California prison authorities are punishing hunger strike veterans by starving them

James-Baridi-Williamson-2015, California prison authorities are punishing hunger strike veterans by starving them, Abolition Now!
James Baridi Williamson, then buried alive in the dreaded Pelican Bay Security Housing Unit (SHU), is one of those who fought back and is now being punished for his participation in the 2011 and 2013 California mass hunger strikes, including the largest one in history with 30,000 participants. The strikers won an end to indefinite sentences to the SHU, which was literally designed as a torture chamber, solitary confinement in a windowless cell with no human contact. But the California Department of Corrections has been punishing them ever since. Most of the leaders are back in solitary, and not one has yet been paroled. These are brave men, who fought to prevent others from the decades of torture they survived, and are well deserving of support.

by Chandra Hauptmann

Open letter to Gov. Gavin Newsom

Dear Governor Newsom:

I am writing as an authorized medical advocate for Mr. James Williamson (D34288) with regard to an extremely serious matter. A copy of my medical advocate authorization is enclosed.

Mr. Williamson informs me that, beginning in May 2019, the portions of food that inmates housed in C Facility at Salinas Valley State Prison (SVSP) receive have been cut. No clear explanation has been given for this reduction.

Mr. Williamson has lost over 20 pounds. His weight issue is so extreme that, during a recent visit with a physician, he was given a prescription for Ensure to increase his weight.

Other inmates have also experienced dramatic weight losses. A Level 1 Group Grievance regarding the poor quality and quantity of food served during meals, as well as the lack of a balanced diet, was denied. A Level 2 Group Grievance on the same issues was partially granted “for a wholesome, nutritionally balanced diet,” but this has not been implemented. A Level 3 Appeal has been filed with Sacramento and is pending.

In addition, in early September, a Level 2 Grievance, from another inmate in C Facility, “requesting Food Service Central Kitchen send the proper amount of food to the yards” was recently granted but has not been implemented.

CDCR Title 15, California Code of Regulations, Division 3, Chapter 1, Article 4 stipulates:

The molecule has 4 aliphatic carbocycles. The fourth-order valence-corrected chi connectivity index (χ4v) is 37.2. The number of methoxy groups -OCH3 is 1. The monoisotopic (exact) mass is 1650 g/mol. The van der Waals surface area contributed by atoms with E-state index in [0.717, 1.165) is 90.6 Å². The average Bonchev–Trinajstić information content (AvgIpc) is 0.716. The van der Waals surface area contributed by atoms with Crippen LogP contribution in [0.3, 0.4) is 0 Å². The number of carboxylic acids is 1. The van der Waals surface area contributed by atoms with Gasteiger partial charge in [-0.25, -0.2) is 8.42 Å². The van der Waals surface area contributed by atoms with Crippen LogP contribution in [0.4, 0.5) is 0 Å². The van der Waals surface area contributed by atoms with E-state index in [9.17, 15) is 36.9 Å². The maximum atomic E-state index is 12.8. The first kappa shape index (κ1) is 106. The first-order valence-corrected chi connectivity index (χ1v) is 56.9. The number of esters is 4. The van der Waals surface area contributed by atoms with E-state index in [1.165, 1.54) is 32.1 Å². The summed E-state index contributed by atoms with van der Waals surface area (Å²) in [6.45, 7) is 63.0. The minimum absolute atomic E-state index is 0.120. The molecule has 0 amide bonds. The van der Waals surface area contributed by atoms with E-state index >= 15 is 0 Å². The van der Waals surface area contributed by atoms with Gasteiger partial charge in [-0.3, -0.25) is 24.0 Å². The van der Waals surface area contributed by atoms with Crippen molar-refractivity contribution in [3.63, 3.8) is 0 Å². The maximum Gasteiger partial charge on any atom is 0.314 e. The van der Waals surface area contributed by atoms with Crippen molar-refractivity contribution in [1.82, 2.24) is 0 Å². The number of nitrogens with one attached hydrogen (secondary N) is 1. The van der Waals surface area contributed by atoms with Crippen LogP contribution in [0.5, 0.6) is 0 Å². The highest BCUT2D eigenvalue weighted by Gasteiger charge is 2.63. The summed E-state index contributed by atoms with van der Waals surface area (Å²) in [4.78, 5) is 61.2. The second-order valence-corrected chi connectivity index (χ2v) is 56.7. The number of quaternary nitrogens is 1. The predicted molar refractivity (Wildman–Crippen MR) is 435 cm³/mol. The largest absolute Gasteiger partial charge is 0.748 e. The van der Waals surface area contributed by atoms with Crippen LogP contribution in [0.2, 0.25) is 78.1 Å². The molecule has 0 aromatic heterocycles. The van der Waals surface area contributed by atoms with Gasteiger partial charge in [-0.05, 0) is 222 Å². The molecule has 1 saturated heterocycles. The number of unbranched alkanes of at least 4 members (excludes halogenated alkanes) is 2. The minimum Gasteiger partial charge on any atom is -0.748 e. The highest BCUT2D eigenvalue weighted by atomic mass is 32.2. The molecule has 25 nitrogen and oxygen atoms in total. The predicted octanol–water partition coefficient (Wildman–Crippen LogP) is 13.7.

Ҥ 3050. Regular Meals.

“(a) Each inmate shall be provided a wholesome, nutritionally balanced diet. Nutrition levels shall meet the Recommended Dietary Allowances and Dietary Reference Intakes as established by the Food and Nutrition Board of the Institute of Medicine, National Academy of Science.”

Some of the allegations include:

  • The portions of food received are half the amount previously offered. (For example: two slices of bread instead of four and one hash brown potato instead of two);
  • Food is sometimes old and has a suspicious odor;
  • Milk is “spoiled” and eggs are cold;
  • Food from previous days is provided;
  • Sodium levels are excessive (over 1,000 mg per portion); Food consists mostly of starches;
  • The serving ladles used to serve the food are half the size of those previously used;
  • Water is used to thin the cereal; and
  • Meals are not balanced nor healthy; They don’t contain the medically recommended 2,600-2,800 calories per day, per California’s Penal Code.

The Prison Law Office (PLO) has reported to CDCR that there are serious problems with the inmate complaint process and that complaints such as the above are not acted on appropriately.

The California Office of the Inspector General (OIG) also concurs with the PLO and filed a report in January 2019. Some of the OIG’s findings include:

  • A complete failure of due process at SVSP;
  • From Dec. 17 to May 18, SVSP had the highest level of complaints of any prison in the state of California;
  • For the past two years CDCR, has allegedly been aware of the failures of its grievance process but has done nothing to correct the situation;
  • The OIG’s recommendation that an independent and expeditious complaint process be created, outside the jurisdiction of the Adult Prison Institution’s purview, has so far gone unheeded.

I urge you to please investigate this matter as expeditiously as possible to ensure that the inmates housed in Facility C receive a “wholesome and nutritionally balanced diet” as prescribed by the CDCR, in sufficient quantities as to satiate their hunger.

Thank you.


Chandra Hauptmann

Copies to:

  • Secretary Ralph Diaz, CDCR
  • Mr. Matthew Atchley, Acting Warden
  • Ms. Tami Falconer, Ombudsperson
  • Mr. Donald Spector, Executive Director, Prison Law Office
  • Ms. Sara L. Smith, Chief Ombudsperson
  • Sen. Nancy Skinner     
  • Mr. Roy W. Wesley, California Inspector General
  • Ms. Connie Gipson, Director, Division of Adult Institutions, CDCR
  • Mr. Alex Bumfield, Prisoner Advocacy Network
  • Lt. Alan Meyer, Public Information Officer
  • Mr. Clark Kelso, Federal Receiver

Chandra Hauptmann, a pillar of support for the California Prison Movement and other worthy causes, can be reached at Readers are encouraged to send similar letters.